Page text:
I can’t write about Geneva without mentioning CERN. If you’re willing to take a tram ride out of the city, through the suburbs towards the French border, CERN will not disappoint. The European Organization for Nuclear Research, CERN is home to the Large Hadron Collider, site of some of the most fascinating experiments and discoveries of our time. Despite my focus on the humanities in my formal education, I have always been a bit of a physics nerd, and there was plenty to keep me entertained in CERN’s museum. The highlight of my visit though was an official tour. These are led by researchers working on the site, so you’re in the hands of an expert. Our guide was charmingly enthusiastic, and took us on a two-hour trip around some of the different areas, explaining complex ideas with ease, and in a highly accessible way. It’s easy to feel intimidated by the words ‘particle physics’, but by the end of the tour you’ll come away with at least a solid handle on what the LHC experiments are trying to achieve (and you’ll never again fall for speculation about it creating a black hole!).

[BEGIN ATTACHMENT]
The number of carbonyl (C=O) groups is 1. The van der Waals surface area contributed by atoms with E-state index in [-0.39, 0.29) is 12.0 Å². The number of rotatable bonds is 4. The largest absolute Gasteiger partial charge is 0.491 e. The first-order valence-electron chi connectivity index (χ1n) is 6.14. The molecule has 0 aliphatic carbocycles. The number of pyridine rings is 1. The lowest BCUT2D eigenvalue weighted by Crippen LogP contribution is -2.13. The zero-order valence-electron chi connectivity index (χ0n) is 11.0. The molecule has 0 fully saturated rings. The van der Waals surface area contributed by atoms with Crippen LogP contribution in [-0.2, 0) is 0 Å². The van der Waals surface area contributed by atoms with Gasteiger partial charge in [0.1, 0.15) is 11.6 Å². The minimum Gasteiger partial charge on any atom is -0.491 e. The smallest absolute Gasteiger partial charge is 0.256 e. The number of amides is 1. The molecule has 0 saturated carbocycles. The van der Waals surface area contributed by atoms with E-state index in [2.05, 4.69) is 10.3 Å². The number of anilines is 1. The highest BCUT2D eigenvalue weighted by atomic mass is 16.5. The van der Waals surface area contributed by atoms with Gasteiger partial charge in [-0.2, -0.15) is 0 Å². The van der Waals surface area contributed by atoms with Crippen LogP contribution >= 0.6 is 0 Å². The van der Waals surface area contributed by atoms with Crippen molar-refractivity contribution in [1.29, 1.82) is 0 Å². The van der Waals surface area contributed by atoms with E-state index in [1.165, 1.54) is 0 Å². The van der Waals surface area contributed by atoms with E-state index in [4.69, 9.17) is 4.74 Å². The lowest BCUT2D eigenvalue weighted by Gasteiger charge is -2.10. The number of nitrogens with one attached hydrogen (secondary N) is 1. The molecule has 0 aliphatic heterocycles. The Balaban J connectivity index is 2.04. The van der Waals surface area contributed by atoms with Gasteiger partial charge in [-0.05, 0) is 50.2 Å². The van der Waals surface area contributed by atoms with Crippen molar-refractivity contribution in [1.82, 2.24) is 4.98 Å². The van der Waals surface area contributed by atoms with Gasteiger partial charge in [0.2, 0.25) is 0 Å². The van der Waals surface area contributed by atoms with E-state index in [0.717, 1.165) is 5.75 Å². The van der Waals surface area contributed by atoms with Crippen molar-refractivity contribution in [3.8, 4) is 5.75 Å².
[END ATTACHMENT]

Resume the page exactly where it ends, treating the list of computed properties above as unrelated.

CERN isn’t the only attraction to tempt you beyond the city limits. The area features some stunning landscapes, and a short bus ride will take you out to the mountains. Bizarrely, due to the weirdly narrow shape of this end of Switzerland, whether you go North or South you’ll still end up in France. For an easier climb, go to the Salève, which has a very popular cable car. First built in 1932 and rebuilt in 1982, this will take you all the way to the top of the range, giving you amazing views on the way. Walking along the ridge takes you past a Tibetan monastery (of all things), and up into charming mountain meadows, with views down over Geneva and Lac Léman. You can take a bus straight from the centre of Geneva, but be warned that once at the other end buses only take cash.